We sat down together with cups of tea at his house in Bridlington, and I went through my extremely amateur interview questions. We often went off topic and I hung on and listened to every word he had to say. He talked of his friends in fashion and how Yves Saint Laurent had the perfect shade of red in his house that Hockney copied and put into his dining room, his upcoming trip to Baden-Baden with Celia Birtwell to enjoy the spas and how Cecil Beaton bought a painting off him while he was a student for £48, carrying the painting to him in South Kensington.  We also discussed poetry and his admiration of Walt Whitman and Constantine P. Cavafy, being gay in the 1950s and 1960’s, the difference between London and California at this time and how he embraces technology and the creative opportunities they bring to his work. He has a never-ending amount of fascinating stories and anecdotes which he delivers with great humour and intellect.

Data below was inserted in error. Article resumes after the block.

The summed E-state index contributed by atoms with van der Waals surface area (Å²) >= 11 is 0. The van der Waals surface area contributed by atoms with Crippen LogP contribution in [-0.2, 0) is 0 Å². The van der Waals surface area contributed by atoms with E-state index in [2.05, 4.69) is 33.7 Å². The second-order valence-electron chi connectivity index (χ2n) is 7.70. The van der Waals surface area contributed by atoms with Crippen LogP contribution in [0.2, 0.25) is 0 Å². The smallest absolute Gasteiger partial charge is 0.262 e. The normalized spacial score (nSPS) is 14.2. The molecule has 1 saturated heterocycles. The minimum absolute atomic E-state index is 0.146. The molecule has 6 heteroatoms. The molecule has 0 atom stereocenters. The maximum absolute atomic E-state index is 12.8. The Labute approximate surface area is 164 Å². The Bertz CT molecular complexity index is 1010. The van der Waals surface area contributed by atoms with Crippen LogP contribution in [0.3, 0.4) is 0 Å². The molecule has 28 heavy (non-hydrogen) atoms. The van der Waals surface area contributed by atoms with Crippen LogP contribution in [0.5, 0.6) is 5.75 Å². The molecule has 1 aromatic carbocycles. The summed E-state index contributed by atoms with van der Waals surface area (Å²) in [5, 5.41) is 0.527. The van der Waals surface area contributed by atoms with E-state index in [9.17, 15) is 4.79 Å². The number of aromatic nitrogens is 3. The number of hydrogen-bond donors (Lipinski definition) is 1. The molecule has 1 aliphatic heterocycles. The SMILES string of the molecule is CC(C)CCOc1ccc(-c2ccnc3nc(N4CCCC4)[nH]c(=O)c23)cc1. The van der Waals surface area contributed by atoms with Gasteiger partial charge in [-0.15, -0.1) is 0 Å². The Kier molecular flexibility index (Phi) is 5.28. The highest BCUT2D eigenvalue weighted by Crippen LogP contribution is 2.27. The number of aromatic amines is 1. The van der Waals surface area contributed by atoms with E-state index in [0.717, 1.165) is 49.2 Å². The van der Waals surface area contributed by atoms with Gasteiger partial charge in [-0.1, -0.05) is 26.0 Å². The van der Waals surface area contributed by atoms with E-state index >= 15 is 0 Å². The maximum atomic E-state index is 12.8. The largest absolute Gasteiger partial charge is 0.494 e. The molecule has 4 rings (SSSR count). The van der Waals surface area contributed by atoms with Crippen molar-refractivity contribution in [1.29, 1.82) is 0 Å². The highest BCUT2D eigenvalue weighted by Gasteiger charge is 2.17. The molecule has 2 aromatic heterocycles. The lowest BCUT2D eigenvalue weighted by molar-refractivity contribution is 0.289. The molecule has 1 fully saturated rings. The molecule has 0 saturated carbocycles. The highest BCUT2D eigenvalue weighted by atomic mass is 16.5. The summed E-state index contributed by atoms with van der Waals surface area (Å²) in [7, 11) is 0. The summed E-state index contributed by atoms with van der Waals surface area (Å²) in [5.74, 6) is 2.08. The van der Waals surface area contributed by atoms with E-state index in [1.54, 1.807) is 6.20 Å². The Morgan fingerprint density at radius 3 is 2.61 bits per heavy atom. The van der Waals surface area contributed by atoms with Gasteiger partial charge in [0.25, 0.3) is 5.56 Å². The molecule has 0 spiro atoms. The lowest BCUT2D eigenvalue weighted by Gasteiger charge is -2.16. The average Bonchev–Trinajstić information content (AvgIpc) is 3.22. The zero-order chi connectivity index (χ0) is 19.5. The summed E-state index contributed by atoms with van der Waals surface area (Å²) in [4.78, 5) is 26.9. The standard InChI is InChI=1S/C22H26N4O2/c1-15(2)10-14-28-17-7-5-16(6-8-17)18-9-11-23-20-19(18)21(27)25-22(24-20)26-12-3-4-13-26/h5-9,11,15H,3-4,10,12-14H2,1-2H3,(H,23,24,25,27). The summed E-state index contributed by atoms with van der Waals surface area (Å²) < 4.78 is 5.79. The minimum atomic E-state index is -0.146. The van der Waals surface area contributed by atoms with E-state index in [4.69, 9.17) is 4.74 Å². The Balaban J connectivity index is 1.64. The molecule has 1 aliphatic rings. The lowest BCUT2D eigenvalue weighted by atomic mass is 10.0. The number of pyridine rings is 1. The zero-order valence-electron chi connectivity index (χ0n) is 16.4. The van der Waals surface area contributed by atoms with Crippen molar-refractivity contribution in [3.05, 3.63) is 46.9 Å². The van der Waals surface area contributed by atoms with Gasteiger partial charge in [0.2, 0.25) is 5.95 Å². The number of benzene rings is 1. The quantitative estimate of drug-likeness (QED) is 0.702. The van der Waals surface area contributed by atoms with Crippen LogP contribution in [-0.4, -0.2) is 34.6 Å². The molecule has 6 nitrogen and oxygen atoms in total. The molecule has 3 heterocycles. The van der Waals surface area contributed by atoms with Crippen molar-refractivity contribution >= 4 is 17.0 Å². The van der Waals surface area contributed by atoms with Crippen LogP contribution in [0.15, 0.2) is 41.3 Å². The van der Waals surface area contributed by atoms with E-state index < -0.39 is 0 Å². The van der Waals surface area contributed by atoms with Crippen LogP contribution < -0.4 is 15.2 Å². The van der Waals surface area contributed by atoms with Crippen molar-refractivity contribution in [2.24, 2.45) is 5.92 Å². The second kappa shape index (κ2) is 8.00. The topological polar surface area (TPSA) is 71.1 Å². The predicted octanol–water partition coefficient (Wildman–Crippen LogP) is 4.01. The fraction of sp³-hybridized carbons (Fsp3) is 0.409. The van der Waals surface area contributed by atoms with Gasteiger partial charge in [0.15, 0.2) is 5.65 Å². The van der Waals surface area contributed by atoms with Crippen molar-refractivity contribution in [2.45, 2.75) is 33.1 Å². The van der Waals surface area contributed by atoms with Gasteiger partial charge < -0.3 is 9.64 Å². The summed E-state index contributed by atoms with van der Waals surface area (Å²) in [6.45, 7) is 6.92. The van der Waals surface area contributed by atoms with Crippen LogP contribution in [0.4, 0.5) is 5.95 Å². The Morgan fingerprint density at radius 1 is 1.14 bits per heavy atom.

After finishing the interview we headed to the dining room to eat, served up is a delicious homemade shepherds pie. I have a glass of red wine while Hockney has a non-alcoholic beer and enjoys some fancy brown and gold cigarettes between courses. After dinner David gave me a tour me a tour of his house, which he bought off his sister. The double height atrium with the gallery staircase is at the centre of the house, a cinema room and a small studio in the loft where he showed me new photographs of the trees he is working on near my old school on Bessingby Road.

The house is eclectic, and bohemian, decorated in rich, deep colours, lots of pictures adorn the walls including an enlarged postcard of Bridlington from the 1950’s. More interestingly there are also lots of his paintings around, all familiar, of his mother and father in the dining room, and the large painting of Mr and Mrs Clarke on the first floor.  We later went into the kitchen where John Fitzherbert and an assistant are doing some scratch cards, we have a drink and a smoke and chat. Hockney offers me a camel wide and says how nice it is to see young people are smoking.